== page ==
Before starting your training regimen, pay a visit to a specialty running shoe store where the associates are trained to measure you for shoes that are the right fit. There is much more to selecting a shoe than merely getting the right the size. For example, runners with high arches may find they need additional arch support, while flat-footed runners may need more padding to absorb impact. Add in some moisture-whisking socks to keep your feet dry during long run days.

Give Yourself Ample Training Time

Training for a race the length of a half-marathon isn’t something you can jump into overnight. It takes time to build up distance and speed, so make sure you give yourself adequate time to train before race day.

If you are a novice runner, select a race that is at least two months out from when you plan to begin training. If you are an advanced runner who already puts in miles daily, you may be able to get away with a slightly shorter time frame. However, don’t underestimate the work it takes to really get ready to run 13.1 miles.

Draw Up A Training Schedule

To meet your goal, you’ll want to outline a manageable training plan that works with your life and your schedule. You’re going to need to commit a good deal of time to your training, so make sure you have a plan for success.

While it’s okay to run on a treadmill when the weather is particularly inclement, for better results, train outside under conditions that are as close to those you’ll encounter on race day. If you live in the race area, drive the race course to get a feel for how hilly it may be. Pay attention to the weather, too. Train in high winds, cold temperatures, high humidity and other conditions you might encounter during the race to ensure that you’re prepared for them.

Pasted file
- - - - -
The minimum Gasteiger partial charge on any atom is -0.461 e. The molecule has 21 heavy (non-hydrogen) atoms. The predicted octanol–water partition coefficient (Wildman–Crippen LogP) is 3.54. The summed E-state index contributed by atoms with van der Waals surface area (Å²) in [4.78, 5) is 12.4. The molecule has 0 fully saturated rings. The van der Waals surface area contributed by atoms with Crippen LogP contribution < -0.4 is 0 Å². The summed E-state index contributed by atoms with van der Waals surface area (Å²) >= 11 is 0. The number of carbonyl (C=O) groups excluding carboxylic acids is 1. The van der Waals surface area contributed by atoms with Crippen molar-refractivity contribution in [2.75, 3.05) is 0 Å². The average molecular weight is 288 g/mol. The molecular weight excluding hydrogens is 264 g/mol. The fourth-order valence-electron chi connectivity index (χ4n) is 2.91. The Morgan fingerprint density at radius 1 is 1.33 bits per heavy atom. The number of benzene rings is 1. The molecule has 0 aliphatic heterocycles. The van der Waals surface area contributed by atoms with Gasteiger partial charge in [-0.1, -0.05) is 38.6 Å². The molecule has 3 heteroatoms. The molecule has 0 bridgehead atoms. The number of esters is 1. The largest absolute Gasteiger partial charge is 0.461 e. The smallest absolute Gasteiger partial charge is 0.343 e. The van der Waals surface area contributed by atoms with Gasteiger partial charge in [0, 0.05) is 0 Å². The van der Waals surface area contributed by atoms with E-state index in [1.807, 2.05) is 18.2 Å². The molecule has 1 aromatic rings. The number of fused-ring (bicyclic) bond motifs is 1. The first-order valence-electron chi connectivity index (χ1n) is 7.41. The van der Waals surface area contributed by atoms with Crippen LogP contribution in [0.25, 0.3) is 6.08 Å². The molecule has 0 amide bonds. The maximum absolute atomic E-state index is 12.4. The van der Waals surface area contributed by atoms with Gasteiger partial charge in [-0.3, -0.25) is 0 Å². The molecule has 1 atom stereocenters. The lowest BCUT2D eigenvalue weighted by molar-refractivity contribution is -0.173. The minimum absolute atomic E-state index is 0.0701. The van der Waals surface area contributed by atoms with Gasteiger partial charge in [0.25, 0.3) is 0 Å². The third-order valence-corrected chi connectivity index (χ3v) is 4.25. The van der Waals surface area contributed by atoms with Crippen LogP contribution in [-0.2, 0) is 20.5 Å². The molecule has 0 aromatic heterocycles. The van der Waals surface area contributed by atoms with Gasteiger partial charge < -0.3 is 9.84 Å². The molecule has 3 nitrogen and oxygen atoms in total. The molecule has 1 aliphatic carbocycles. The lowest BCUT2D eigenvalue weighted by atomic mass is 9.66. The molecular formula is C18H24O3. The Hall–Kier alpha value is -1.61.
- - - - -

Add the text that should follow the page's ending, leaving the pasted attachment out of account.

Fuel Your Body Right

What you eat is just as important as how you train when it comes to half-marathon success. This counts double if you undertook training for a half-marathon to jump-start your weight loss regimen. It can be tempting to restrict calories and rewarding to watch the pounds melt off. But your performance will suffer if you are malnourished when you train.

Consider adding a high-quality protein and vitamin-mineral supplement to your diet. This will help to replace electrolytes lost through heavy duty training as well as provide your body with the building blocks it needs to heal. Adding a protein supplement is particularly vital if you are vegetarian or vegan. Our muscles need the right balance of amino acids to recover after a long run.

Plan Your Celebration Ahead of Time